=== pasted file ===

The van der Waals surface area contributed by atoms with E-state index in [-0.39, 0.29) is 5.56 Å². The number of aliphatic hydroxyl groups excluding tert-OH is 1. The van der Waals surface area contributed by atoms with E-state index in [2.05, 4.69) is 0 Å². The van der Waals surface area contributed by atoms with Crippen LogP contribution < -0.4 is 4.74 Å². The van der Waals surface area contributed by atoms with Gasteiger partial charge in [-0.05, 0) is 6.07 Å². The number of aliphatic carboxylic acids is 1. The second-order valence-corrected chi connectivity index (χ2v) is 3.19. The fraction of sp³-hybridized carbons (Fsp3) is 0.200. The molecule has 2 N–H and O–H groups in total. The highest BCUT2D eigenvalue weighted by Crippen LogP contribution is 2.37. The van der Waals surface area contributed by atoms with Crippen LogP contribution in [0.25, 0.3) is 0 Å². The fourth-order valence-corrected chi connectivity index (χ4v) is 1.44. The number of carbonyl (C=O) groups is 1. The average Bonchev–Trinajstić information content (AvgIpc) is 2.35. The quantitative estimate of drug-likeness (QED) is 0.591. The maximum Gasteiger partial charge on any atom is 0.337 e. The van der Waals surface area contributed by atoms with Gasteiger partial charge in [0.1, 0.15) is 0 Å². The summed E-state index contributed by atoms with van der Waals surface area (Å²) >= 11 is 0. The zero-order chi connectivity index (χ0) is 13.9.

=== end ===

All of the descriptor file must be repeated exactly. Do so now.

The van der Waals surface area contributed by atoms with E-state index in [-0.39, 0.29) is 5.56 Å². The number of aliphatic hydroxyl groups excluding tert-OH is 1. The van der Waals surface area contributed by atoms with E-state index in [2.05, 4.69) is 0 Å². The van der Waals surface area contributed by atoms with Crippen LogP contribution < -0.4 is 4.74 Å². The van der Waals surface area contributed by atoms with Gasteiger partial charge in [-0.05, 0) is 6.07 Å². The number of aliphatic carboxylic acids is 1. The second-order valence-corrected chi connectivity index (χ2v) is 3.19. The fraction of sp³-hybridized carbons (Fsp3) is 0.200. The molecule has 2 N–H and O–H groups in total. The highest BCUT2D eigenvalue weighted by Crippen LogP contribution is 2.37. The van der Waals surface area contributed by atoms with Crippen LogP contribution in [0.25, 0.3) is 0 Å². The fourth-order valence-corrected chi connectivity index (χ4v) is 1.44. The number of carbonyl (C=O) groups is 1. The average Bonchev–Trinajstić information content (AvgIpc) is 2.35. The quantitative estimate of drug-likeness (QED) is 0.591. The maximum Gasteiger partial charge on any atom is 0.337 e. The van der Waals surface area contributed by atoms with Gasteiger partial charge in [0.1, 0.15) is 0 Å². The summed E-state index contributed by atoms with van der Waals surface area (Å²) >= 11 is 0. The zero-order chi connectivity index (χ0) is 13.9.